Montreal – “Measles –an infection of the respiratory system whose symptoms include fever, cough, runny nose, red eyes and a generalized rash — is known as the most contagious of infectious diseases,” says Dr. Caroline Quach, of The Montreal Children’s Hospital, MUHC. “One infected measles patient has the ability to infect roughly 12 to 18 others who are not protected against the disease, in contrast with smallpox, in which 5 to 7 people can be infected or the pandemic flu virus, which can affect approximately 2 people.” (Dr. Quach will give a talk on the resurgence of measles in the upcoming MCH webinar series. For more information see below).
Aerial transmission poses serious public health challenges
Part of the reason measles remains such a contagious disease is that it has the ability to spread very easily when an infected person coughs or sneezes and sends droplets into the air, says Dr. Quach. “These droplets can stick around in the air for a long time. They become very small and can follow air currents,” she explains, “which is why in some cases, a person standing in the same room with very little ventilation has a great chance of getting infected if they are not protected.”
“In a hospital setting, such a contagious disease can be challenging to contain,” says Dr. Quach. “For example, if you have an infected patient in the emergency room, who then leaves, and a new patient enters this same area – with the same pocket of air – even thirty minutes later, this new patient will definitely be exposed to the disease even if they haven’t been in direct contact with the infected person.” While this is merely a theoretical situation, Dr. Quach explains, it could in fact happen given the highly contagious nature of measles.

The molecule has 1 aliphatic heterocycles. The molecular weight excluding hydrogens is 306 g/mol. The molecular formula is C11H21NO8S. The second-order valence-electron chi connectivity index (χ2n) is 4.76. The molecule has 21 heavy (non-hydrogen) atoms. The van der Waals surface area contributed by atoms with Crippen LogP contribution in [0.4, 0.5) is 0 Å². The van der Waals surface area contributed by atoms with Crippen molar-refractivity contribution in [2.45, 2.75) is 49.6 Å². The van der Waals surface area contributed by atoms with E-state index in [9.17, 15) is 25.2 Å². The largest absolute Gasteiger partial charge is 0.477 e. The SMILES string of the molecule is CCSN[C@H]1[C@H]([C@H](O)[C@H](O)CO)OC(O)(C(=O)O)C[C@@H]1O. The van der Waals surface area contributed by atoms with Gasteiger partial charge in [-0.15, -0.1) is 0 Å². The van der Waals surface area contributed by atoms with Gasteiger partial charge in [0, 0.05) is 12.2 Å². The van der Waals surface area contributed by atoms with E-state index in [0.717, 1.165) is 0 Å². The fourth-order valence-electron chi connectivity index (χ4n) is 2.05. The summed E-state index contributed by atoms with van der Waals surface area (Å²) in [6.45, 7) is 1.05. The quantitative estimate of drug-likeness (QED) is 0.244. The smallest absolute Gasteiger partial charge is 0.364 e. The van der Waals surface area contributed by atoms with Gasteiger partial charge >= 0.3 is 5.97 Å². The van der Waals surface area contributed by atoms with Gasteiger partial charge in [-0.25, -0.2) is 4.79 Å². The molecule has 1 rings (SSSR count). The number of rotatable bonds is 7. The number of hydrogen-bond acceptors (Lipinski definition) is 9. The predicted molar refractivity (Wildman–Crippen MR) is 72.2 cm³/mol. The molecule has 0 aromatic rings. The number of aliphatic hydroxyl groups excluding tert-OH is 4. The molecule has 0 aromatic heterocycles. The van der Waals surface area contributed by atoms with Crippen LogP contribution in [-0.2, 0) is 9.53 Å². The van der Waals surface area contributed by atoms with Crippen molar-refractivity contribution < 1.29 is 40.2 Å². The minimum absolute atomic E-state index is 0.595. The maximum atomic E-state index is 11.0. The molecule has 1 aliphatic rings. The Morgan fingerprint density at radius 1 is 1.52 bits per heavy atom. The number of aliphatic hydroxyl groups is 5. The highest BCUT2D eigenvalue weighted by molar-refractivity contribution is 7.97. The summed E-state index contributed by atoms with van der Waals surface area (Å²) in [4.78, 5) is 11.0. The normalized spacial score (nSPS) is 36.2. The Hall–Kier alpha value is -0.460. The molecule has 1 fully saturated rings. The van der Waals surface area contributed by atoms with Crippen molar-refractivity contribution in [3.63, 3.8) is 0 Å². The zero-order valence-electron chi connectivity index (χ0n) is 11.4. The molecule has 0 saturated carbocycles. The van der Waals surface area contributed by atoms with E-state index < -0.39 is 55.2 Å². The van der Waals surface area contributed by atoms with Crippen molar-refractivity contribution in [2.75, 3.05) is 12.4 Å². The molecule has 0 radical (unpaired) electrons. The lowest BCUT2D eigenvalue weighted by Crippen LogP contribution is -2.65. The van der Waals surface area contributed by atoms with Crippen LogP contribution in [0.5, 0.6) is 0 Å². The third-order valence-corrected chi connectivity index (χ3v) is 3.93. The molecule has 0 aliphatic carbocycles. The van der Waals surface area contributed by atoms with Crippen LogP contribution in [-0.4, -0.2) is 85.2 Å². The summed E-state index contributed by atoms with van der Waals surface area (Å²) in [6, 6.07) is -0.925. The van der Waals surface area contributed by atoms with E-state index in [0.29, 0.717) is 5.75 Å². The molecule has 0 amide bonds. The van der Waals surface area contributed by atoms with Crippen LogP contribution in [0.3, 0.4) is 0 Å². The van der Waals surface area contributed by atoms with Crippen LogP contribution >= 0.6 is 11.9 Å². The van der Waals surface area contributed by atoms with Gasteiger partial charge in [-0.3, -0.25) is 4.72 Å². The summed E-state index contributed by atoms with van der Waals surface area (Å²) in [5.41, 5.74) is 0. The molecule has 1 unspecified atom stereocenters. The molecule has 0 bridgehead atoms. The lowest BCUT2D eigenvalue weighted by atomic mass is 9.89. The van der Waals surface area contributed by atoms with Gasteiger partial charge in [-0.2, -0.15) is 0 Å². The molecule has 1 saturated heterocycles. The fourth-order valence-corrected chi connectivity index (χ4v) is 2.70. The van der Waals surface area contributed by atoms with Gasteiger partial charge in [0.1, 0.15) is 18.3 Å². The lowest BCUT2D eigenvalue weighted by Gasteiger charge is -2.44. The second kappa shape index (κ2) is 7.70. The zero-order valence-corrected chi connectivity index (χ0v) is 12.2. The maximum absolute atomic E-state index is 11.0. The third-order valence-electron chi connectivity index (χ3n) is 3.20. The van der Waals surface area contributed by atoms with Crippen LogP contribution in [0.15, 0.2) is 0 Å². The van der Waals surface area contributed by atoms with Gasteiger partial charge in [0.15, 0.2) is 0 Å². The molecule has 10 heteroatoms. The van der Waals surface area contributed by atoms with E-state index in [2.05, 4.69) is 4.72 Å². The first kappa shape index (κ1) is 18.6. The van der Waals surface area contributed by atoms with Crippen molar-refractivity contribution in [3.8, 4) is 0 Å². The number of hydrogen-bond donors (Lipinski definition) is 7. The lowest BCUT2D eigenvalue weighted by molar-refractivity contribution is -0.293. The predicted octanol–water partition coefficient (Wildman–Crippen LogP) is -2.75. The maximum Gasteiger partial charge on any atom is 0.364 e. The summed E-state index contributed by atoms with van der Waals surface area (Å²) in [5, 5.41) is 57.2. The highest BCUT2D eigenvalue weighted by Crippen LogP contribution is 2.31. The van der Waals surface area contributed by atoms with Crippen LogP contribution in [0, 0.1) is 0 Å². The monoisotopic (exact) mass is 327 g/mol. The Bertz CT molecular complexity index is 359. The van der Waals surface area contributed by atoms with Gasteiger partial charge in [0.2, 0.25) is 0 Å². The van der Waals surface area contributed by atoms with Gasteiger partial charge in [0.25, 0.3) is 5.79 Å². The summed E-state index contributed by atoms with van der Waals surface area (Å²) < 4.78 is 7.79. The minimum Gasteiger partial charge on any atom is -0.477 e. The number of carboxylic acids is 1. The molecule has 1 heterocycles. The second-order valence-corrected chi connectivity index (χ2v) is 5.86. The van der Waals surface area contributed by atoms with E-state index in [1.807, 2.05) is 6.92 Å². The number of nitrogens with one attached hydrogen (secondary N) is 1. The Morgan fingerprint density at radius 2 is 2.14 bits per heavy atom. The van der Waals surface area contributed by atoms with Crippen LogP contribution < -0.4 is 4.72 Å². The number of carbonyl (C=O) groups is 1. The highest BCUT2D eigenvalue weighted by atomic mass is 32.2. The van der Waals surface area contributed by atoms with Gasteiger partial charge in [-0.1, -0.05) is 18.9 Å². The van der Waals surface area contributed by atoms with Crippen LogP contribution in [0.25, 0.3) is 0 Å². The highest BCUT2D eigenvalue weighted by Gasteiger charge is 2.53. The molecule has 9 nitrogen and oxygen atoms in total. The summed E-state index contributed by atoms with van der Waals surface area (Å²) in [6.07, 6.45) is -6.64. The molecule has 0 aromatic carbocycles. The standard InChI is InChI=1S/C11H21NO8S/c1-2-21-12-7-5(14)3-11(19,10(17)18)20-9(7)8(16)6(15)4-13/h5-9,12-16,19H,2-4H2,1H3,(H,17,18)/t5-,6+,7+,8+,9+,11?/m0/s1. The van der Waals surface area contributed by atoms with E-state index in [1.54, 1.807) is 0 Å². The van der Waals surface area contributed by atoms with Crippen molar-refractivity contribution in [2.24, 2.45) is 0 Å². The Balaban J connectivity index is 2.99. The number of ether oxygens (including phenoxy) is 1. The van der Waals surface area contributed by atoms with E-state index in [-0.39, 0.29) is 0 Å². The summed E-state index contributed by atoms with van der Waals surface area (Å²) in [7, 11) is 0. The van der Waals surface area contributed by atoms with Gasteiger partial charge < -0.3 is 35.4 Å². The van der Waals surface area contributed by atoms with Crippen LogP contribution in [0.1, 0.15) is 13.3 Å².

Why the resurgence right now?
While measles was once almost unheard of in North America, it never completely went away. Last year, there were thousands of cases of measles, though they were mostly limited to countries where children were not vaccinated or were incompletely vaccinated. Still, a recent resurgence of the disease has been observed throughout Europe over the past year, and more particularly in France, where some young children have not been immunized sufficiently against the disease.
The Quebec Public Health Association has determined that measles likely made its way to this province in the last year through individuals vacationing in Europe, who contracted the disease while on European soil. When these individuals came home, they developed and subsequently transmitted the disease here upon their return. As a result, there were an estimated 751 measles cases in Quebec in 2011.
Part of the reason the number of new cases is so high is attributed to a 1998 study which appeared in the scientific journal The Lancet, which falsely alleged that the measles (MMR) vaccine was linked to autism spectrum disorders in children. The publication of this study led many parents in Europe and elsewhere to forego vaccinating their children against measles. As Dr. Quach explains, when immunization rates drop below the rates needed to prevent an epidemic of measles, the incidence of disease contractions greatly increases, as we are now seeing in North America and throughout Europe.
Dr. Quach will be giving a talk on measles during the 2012 edition of Kids’ Health 101 Webinars. Registration has begun and space is limited. Our free webinars are offered in English starting March 13 and in French starting January 25th. Interested parents and caregivers can register by emailing firstname.lastname@example.org or can obtain more information by calling 514-412-4307.
To interview Dr. Quach please call:
Lisa Dutton, Manager
Public Relations and Communications
The Montreal Children’s Hospital, MUHC